The most important thing I tell [others going through this] is “Love your baby. This is the moment. It is essential that you love that child as much as you can while the child is here–both for the child’s sake and afterwards for your own.”

My name is Monica. I am 46. My first child was born nine and a half years ago and he died nine and a half years ago. He would have been ten in April. I have two more sons upstairs who are six and eight.

Our decision to have children was intentional. We had been together for ten years. When I turned 35, my doctor asked whether we intended to have children and suggested, if so, that we start trying. All those years of never having an accident, we became pregnant almost immediately. I felt cocky, I guess. I was healthy and fit and happy and glowing.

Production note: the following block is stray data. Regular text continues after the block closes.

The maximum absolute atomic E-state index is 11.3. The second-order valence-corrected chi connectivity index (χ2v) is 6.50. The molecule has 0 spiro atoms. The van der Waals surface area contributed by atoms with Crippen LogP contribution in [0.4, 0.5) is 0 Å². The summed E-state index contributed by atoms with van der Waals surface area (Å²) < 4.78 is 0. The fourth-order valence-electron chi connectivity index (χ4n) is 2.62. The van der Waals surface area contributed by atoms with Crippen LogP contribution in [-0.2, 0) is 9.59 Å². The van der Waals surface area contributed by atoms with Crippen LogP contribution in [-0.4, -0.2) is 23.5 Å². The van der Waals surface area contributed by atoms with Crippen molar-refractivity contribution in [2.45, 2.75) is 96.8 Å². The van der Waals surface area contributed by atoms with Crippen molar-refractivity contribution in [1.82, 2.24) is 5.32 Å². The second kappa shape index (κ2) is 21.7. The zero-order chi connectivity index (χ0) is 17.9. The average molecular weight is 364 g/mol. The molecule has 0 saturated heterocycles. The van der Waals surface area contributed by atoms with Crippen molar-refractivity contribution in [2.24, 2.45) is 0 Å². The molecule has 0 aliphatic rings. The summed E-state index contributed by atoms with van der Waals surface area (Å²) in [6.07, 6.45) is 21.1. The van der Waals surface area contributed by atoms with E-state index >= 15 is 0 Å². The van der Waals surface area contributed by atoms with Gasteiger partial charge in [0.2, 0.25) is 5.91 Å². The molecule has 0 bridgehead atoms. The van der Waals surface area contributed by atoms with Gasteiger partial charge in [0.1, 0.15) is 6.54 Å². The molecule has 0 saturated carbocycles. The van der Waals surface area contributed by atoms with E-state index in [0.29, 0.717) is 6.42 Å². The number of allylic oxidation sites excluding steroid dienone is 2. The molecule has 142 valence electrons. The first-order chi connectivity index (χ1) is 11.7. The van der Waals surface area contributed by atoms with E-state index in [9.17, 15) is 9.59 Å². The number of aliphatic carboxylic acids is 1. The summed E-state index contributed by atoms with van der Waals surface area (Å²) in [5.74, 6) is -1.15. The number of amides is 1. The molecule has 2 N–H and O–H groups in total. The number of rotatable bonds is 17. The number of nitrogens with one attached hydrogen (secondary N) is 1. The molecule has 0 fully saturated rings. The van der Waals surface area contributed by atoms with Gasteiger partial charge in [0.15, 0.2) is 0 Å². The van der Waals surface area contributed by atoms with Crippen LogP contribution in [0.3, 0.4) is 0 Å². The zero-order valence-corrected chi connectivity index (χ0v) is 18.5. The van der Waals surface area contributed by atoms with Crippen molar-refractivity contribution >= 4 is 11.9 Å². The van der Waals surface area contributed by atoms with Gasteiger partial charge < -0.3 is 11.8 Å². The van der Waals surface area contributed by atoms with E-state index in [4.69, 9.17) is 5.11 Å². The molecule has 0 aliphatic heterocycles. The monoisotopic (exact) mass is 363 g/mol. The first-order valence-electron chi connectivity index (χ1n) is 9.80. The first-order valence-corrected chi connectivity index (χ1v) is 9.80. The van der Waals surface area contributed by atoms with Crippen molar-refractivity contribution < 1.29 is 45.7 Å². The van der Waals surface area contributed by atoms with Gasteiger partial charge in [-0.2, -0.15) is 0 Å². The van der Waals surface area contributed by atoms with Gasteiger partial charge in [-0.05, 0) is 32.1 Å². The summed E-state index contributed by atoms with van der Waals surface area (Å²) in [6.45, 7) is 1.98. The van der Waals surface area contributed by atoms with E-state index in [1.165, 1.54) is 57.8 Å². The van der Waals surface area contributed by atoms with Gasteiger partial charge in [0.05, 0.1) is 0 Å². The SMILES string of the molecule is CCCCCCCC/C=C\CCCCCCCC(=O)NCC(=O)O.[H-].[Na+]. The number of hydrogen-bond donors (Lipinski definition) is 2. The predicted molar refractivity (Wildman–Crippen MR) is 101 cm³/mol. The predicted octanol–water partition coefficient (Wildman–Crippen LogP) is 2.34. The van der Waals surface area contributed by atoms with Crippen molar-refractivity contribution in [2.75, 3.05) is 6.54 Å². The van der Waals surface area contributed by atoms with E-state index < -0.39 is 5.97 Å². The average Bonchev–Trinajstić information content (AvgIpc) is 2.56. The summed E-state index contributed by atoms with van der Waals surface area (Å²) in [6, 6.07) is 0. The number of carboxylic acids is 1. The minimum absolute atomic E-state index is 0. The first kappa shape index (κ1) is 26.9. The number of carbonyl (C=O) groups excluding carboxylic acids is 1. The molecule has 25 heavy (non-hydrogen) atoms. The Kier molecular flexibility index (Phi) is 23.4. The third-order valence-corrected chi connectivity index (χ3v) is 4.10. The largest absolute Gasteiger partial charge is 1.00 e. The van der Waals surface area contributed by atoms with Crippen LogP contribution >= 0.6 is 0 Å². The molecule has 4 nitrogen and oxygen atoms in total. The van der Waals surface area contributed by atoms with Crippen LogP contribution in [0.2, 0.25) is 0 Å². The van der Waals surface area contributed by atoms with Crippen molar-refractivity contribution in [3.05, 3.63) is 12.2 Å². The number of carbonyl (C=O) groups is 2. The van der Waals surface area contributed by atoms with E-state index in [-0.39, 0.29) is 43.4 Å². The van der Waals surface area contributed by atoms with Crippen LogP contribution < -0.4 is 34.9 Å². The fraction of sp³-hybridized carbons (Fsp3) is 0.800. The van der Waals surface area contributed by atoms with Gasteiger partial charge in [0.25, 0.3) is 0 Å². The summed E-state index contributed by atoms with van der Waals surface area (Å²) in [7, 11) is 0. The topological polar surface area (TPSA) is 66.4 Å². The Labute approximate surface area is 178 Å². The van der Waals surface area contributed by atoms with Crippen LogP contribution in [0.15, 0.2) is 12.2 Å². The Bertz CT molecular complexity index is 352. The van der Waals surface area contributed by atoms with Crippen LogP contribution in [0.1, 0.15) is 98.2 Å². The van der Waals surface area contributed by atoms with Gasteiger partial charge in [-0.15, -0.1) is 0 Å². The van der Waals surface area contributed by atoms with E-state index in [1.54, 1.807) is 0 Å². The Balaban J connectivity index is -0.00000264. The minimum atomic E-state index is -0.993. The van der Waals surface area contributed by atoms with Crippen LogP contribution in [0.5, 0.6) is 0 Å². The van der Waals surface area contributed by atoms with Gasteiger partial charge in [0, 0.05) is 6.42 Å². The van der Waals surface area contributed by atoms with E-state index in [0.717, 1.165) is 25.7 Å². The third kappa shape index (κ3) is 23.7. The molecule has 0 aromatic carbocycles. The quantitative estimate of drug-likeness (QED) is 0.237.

My labor was pretty typical. It was sixteen hours, which was fine for a first labor. I was pushing and pushing and pushing for two hours, which is again not unheard of for a first pregnancy… The baby had looked fine through all of this, but when I finally pushed him out, there was tons of meconium. He was lethargic, so they whisked him away to give him oxygen and then they brought him back. They said, “Okay, he’s fine!” That was only the beginning.

He was very fussy. I kept saying, “He’s a newborn!” but my mother and husband kept saying, “He seems really fussy.” After eight hours, my OB said, “It’s bedtime. Why don’t you let him go to the nursery and sleep for a few hours? They’ll bring him back to nurse.” I thought I should say no, but it seemed reasonable. Four hours later, a doctor said, “We have to keep him a little longer. He seems to be having little seizures.”

To me, they looked like cute baby moves, but I was exhausted, so I went back to sleep. The phone rang. A receptionist from another hospital wanted to know how to spell my last name. I was so confused. “Why are you calling me from another hospital?” And she said, “You didn’t know? Your baby is being transferred.”